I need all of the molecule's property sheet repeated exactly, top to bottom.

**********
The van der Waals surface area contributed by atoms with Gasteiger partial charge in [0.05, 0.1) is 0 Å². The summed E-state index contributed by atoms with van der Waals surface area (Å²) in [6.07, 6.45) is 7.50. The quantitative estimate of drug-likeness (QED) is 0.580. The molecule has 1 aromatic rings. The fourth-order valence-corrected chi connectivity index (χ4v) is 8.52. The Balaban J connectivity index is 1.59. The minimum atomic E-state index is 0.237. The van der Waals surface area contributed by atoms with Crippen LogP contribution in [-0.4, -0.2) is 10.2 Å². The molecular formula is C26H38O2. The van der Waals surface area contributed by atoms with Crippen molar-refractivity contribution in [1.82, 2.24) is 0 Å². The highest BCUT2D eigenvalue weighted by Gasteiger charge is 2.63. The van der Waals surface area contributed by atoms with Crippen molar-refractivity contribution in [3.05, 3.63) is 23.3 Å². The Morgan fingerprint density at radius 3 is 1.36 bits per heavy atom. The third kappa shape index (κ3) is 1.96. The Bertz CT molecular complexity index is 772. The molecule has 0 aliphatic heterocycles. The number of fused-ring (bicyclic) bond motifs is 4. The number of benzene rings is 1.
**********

The van der Waals surface area contributed by atoms with Gasteiger partial charge in [0.05, 0.1) is 0 Å². The summed E-state index contributed by atoms with van der Waals surface area (Å²) in [6.07, 6.45) is 7.50. The quantitative estimate of drug-likeness (QED) is 0.580. The molecule has 1 aromatic rings. The fourth-order valence-corrected chi connectivity index (χ4v) is 8.52. The Balaban J connectivity index is 1.59. The minimum atomic E-state index is 0.237. The van der Waals surface area contributed by atoms with Crippen LogP contribution in [-0.4, -0.2) is 10.2 Å². The molecular formula is C26H38O2. The van der Waals surface area contributed by atoms with Crippen molar-refractivity contribution in [1.82, 2.24) is 0 Å². The highest BCUT2D eigenvalue weighted by Gasteiger charge is 2.63. The van der Waals surface area contributed by atoms with Crippen molar-refractivity contribution in [3.05, 3.63) is 23.3 Å². The Morgan fingerprint density at radius 3 is 1.36 bits per heavy atom. The third kappa shape index (κ3) is 1.96. The Bertz CT molecular complexity index is 772. The molecule has 0 aliphatic heterocycles. The number of fused-ring (bicyclic) bond motifs is 4. The number of benzene rings is 1.